Chris Schwarz's Blog

Friends, Krenovians & Countrymen

This week I’m building two wooden planes from a kit sold by Ron Hock of Hock Tools. The kit is designed to be used to make a wooden handplane muck like the ones popularized by James Krenov while he was at the College of the Redwoods.

When I took the parts out I got to looking at them and realized: “Hey, these could be used to build a Roman-style handplane.” So I decided to build one plane like a Roman plane and the other like a Krenov-style plane.

Why build a Roman plane? (I mean, besides the fact that my mother must have dropped me on my head.) Well, I’ve always been interested in the odd grips offered by these tools. They seem designed to allow you to really press the plane down effectively, and one of the reasons I struggle with wooden planes is that I find them difficult to keep pressed to the work.

This plane is based on the Saalburg Roman plane shown in W.L. Goodman’s “The History of Woodworking Tools.” This plane survived because it was thrown down a well when the village was sacked by barbarians, according to Goodman. The dimensions for the plane kit are pretty close to the Saalburg plane, though not exact , mine will be a little short.

The kit from Ron Hock includes everything you need to build the plane: Wooden components already cut to shape, the wooden cross-pin, a wedge and an iron and cap assembly. I was a little skeptical when I saw that the directions were a single page, but boy was the kit easy to put together. The plane shown above is the result of two hours of work. The Krenov-style plane will be even faster.

First I glued the sidewalls and sole together. The wood for the body and sole was in good shape, though I tweaked one sidewall with a couple swipes of a block plane to get it to fit perfectly. Then I bored out the two grips using a 1″-diameter Forster bit. Then I started shaping the grips with a handsaw and rasps, which is where I am today. So far it’s great fun, quick and rewarding.

This morning I put my hands into the grips and got into planing position. I was surprised how good the body felt with those grips.

Christopher Schwarz

8 thoughts on “Friends, Krenovians & Countrymen

  1. Christopher Schwarz

    Karl,

    That’s an excellent book. Not only for wooden plane enthusiasts. Finck deals with plane mechanics in a way that would be helpful to all users. The new edition (which just came out) is fantastic.

    Chris

  2. Karl Rookey

    I bought an excellent book last summer on making Krenovian planes: Making & Mastering Wood Planes by David Finck (published by Sterling). Not only does it tell you what to do with one of those blade-and-chipper-only sets from Hock, but it tells you how to make the blades yourself if you want.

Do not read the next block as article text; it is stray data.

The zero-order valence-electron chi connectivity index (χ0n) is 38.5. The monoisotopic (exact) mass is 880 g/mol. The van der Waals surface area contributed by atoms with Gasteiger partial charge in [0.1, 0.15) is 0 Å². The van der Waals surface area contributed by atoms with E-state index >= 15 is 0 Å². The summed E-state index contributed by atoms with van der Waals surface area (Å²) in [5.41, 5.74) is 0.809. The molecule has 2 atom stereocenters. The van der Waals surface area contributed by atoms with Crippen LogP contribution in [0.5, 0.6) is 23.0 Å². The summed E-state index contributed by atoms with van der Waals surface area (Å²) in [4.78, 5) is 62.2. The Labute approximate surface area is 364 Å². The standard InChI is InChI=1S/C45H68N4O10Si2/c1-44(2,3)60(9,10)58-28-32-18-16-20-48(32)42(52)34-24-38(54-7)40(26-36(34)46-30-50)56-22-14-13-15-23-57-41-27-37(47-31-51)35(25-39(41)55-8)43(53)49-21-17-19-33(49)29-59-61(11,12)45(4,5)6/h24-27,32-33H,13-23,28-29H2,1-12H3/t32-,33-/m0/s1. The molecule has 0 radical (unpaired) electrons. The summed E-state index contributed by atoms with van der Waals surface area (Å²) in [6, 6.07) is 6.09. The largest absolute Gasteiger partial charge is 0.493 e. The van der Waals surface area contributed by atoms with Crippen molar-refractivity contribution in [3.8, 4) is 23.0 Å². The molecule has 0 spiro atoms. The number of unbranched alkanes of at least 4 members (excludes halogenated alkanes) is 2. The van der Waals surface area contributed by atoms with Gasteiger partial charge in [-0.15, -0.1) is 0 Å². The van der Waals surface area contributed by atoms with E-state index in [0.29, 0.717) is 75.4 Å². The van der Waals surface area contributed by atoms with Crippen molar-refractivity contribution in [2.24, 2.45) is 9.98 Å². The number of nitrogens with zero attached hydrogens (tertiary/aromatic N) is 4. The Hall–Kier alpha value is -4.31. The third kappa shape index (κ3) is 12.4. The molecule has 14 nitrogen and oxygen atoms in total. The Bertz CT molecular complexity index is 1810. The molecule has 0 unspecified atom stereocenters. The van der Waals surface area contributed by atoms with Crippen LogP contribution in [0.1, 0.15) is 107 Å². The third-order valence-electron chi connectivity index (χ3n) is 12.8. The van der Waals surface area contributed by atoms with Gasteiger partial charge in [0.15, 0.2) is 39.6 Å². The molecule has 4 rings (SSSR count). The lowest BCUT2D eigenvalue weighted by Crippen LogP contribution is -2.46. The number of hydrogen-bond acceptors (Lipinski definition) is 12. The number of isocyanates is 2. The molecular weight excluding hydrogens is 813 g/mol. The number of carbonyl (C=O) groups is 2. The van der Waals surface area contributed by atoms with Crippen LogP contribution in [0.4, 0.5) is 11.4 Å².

3. j. nelson

    Lie-Nielsen’s "Iron Miter Plane" is, according to Lie-Nielsen’s website, based on "European and especially English tools, going back to some of the very first planes made in Western Europe since Roman times." I have one and it is a pleasure to use.

    This wooden version looks very light by comparison. However, putting a little body weight down on the front and back handles would certainly compensate for any differences in the plane’s body weight.

    I suspect the Roman’s would have needed that extra weight on their planes to compensate for the metal in their blades. The extra weight would have allowed the Roman’s to drive quickly dulled blades through the wood. We are all very lucky to have modern steel for our blades!

  4. Deirdre Saoirse Moen

    It wouldn’t have been terribly hard to make the whole thing, especially since it’s a laminated body (front, back, left, right, sole). The hardest part is the recess for the chipbreaker screw, really.

    I have to confess that I’ve bought several books on planemaking, but I haven’t read through them all. That said, I’m quite fond of Tod Herrli’s hollows and rounds video (which Lie-Nielsen stocks, and I’m sure other places do as well).

  5. Chicago_Station

    Very interesting.

    How hard would it have been to make the entire body of the plane by yourself? Just curious because Hock sells the blade/chipper seperately.

    What’s your favorite book on making hand made planes?

  6. Christopher Schwarz

    Here’s the grip: Three fingers in each hole, palms on top of the stock and the thumbs on the cheek nearest the user. It feels totally natural. When the plane is complete (soon!) I’ll post some in-use photos.

    Chris

  7. Javier

    I’m trying to visualize how to grip that thing.Does the thumb go in the front hole and the other four fingers around the front of the plane? If so, then why is that front hole so big? Just curious.Fun stuff, maybe in your next post you can show us a few shavings and a short review on the results. Thanks

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